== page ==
The Tale of Juan Manuel Marquez: A Mayweather-Marquez Analysis in a Fight That Some Have Billed a “Mismatch”

marquezBy Samuel Rivera - It is not easy being Juan Manuel Marquez (50-4-1-37 KO’s), the great Mexican fighter for most part of his career toiled in obscurity, lagging in popularity behind his countrymen Erik Morales and Marco Antonio Barrera.

There are few reasons for this, first Marquez was a technician while Barrera and Morales (both who had the capabilities to box beautifully) preferred the kind of two fisted mayhem that their Mexican countrymen love. Marquez was more cerebral on his approach to the sweet science which is why both Barrera and Morales are as of today retired and Juan Manuel is a top five pound for pound player at age 36.

The second reason for Marquez’s lack of popularity when compared with Barrera and Morales is the fact that he has only begun in the last few years to secure marquee matchups. Nacho Beristain can be in part blamed for this because after Marquez breakthrough fight against Pacquiao in 2004( a fight in which he would suffer three disastrous knockdowns in the first round only to get up and school the Filipino dynamo en route to a draw)Beristain decided to take the short money and go to Indonesia to face Chris John instead of a proposed rematch with Pacquiao..

Marquez would go on to “lose” a decision to John in a fight in which he nearly won every round and was deducted points for landing good body shots.

The other reason for Marquez’s lack of “big” fights was that he was consistently ducked by the other top featherweights of the era, namely Prince Naseem Hamed.

After the John robbery, Marquez who is perhaps the greatest Mexican fighter since Julio Cesar Chavez, would not stay in the shadows for long and in 2007 after posting two good wins would meet and defeat Barrera and Rocky Juarez on his way to a rematch with Manny Pacquiao in 2008.

The fight would take place for Marquez WBC title belt at super featherweight (130) and Pacquiao was red hot coming off a Barrera victory and two back to back destructions of Erik Morales.

Marquez and Pacquiao would once again fight a magnificent war which produced scintillating see saw action. In the end Pacquiao won a controversial split decision in a fight were Marquez most likely deserved the nod.

Marquez and Pacquiao would never again (and regrettably so) share a ring against one another, but they continued to wage war on a different way. On June 2008 Pacquiao rather than facing Marquez for a third time would move up to 135 to take on David Diaz (the weakest of the champions at the weight) for Diaz’s WBC lightweight strap.

Whether Diaz was the weakest link of all the champions or not wouldn’t matter much on the eyes of most observers after all was said and done. Pacquiao simply looked indestructible at the weight as he handed Diaz a frightening beat down for 9 rounds, most critics were so awed by his performance that the fact that Diaz wasn’t the best lightweight champion was quickly thrown under the rug.

Not to be out done by his arch nemesis, three months after Pacquiao’s conquest of David Diaz Marquez would one up Pacquiao by moving up to light weight and taking on the recognized Ring Magazine champ at the weight in the crafty Joel Casamayor.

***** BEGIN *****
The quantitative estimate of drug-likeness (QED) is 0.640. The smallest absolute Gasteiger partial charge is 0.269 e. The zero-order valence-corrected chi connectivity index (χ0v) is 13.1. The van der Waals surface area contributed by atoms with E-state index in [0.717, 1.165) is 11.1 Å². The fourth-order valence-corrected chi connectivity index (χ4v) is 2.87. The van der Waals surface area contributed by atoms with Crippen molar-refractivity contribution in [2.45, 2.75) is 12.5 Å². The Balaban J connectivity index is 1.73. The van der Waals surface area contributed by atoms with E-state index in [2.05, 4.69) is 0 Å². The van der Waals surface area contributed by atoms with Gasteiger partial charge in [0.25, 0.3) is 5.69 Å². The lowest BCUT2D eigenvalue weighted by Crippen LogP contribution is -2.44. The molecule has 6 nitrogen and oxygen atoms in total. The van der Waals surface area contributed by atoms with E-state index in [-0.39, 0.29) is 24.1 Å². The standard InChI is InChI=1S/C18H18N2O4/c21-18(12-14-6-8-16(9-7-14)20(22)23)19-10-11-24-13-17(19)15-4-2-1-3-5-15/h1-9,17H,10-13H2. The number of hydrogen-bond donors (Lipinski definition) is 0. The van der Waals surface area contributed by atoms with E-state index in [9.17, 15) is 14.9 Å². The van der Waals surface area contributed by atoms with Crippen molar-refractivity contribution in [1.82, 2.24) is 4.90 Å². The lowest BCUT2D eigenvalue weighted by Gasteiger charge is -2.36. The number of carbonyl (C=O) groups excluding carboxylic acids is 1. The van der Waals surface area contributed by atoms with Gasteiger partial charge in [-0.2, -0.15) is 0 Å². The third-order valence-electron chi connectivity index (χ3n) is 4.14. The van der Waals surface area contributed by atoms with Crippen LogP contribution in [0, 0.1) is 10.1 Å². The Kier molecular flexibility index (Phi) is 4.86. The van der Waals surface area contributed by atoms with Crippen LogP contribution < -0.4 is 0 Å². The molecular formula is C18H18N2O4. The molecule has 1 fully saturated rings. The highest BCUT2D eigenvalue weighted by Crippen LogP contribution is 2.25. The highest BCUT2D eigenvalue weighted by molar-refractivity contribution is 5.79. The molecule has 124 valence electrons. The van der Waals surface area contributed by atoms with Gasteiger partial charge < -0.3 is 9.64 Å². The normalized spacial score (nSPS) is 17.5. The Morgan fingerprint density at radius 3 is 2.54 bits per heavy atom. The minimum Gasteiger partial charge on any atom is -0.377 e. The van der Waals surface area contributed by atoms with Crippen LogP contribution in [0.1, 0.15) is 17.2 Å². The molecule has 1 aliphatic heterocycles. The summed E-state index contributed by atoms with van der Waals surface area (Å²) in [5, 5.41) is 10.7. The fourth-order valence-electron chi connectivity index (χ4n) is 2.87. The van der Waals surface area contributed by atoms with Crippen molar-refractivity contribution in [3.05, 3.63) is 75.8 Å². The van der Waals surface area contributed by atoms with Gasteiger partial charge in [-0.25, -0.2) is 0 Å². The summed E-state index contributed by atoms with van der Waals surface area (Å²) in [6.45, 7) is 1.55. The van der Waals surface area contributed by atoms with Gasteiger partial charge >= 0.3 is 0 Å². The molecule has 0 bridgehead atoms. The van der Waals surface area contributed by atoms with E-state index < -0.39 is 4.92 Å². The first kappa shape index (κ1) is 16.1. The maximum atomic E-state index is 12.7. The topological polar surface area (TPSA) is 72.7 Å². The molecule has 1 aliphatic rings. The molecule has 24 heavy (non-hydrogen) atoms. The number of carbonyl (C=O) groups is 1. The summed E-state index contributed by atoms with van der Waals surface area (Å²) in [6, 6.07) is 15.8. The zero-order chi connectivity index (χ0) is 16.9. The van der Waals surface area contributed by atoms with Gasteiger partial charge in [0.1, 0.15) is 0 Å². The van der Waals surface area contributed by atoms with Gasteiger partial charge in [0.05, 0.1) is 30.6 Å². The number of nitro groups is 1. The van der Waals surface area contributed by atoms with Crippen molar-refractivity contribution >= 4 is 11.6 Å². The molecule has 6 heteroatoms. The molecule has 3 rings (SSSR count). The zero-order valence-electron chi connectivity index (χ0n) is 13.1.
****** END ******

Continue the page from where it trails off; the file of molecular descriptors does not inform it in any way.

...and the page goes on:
In a razor close chess match between two great counterpunchers, a cut on Casamayor’s eye would prompt him to lead against Marquez and Marquez leveled him in the eleventh round, prompting the referee to stop that bout.

Marquez had one upped his arch nemesis and had gained near universal acclaim as the lightweight champ.

Pacquiao however would not rest easy knowing that Marquez had out done him, and he would (in what in retrospective has to be seen as a brilliant move) take on a faded De La Hoya at 147 (feather punching Forbes had roughed up his mug in the previous bout before taking on the Pac monster) however most figured size would matter and in the end it did, come fight night Pacquiao was actually the heavier man in the ring.

Pacquiao forced the De La Hoya to quit in the corner after handing him the biggest beating of his career, in a fight where De La Hoya did not win a single round, and could not even land a significant punch on the Filipino icon. It was shocking and with Mayweather retired, the impressive win pushed Pacquiao past Marquez into the first spot on most pound for pound lists.

In comes 2009 and Marquez of course, still had to keep up with is Filipino nemesis, and because of it he would take on the next best lightweight at the time on Juan Diaz. To be fair Diaz was a much more formidable challenge than Oscar was the night he faced Pacquiao.

Diaz would put up a heck of a fight even putting JMM on queer street in the second round of the bout, Marquez however would not be denied and he kept countering and breaking Diaz down in route to a 9th round TKO victory.

Once again the debate to decide who the better fighter was; Pacquiao or Marquez, heated up across the message boards and the critics were evenly split. Marquez would however take a verbal shot at the Filipino during the Diaz post fight interview with Kellerman, “I want to fight the best pound for pound fighter” Marquez told Max, and of course Kellerman like most of the viewers that night expected Marquez to call out Pacquiao, however to the surprise of many Marquez would call out Mayweather.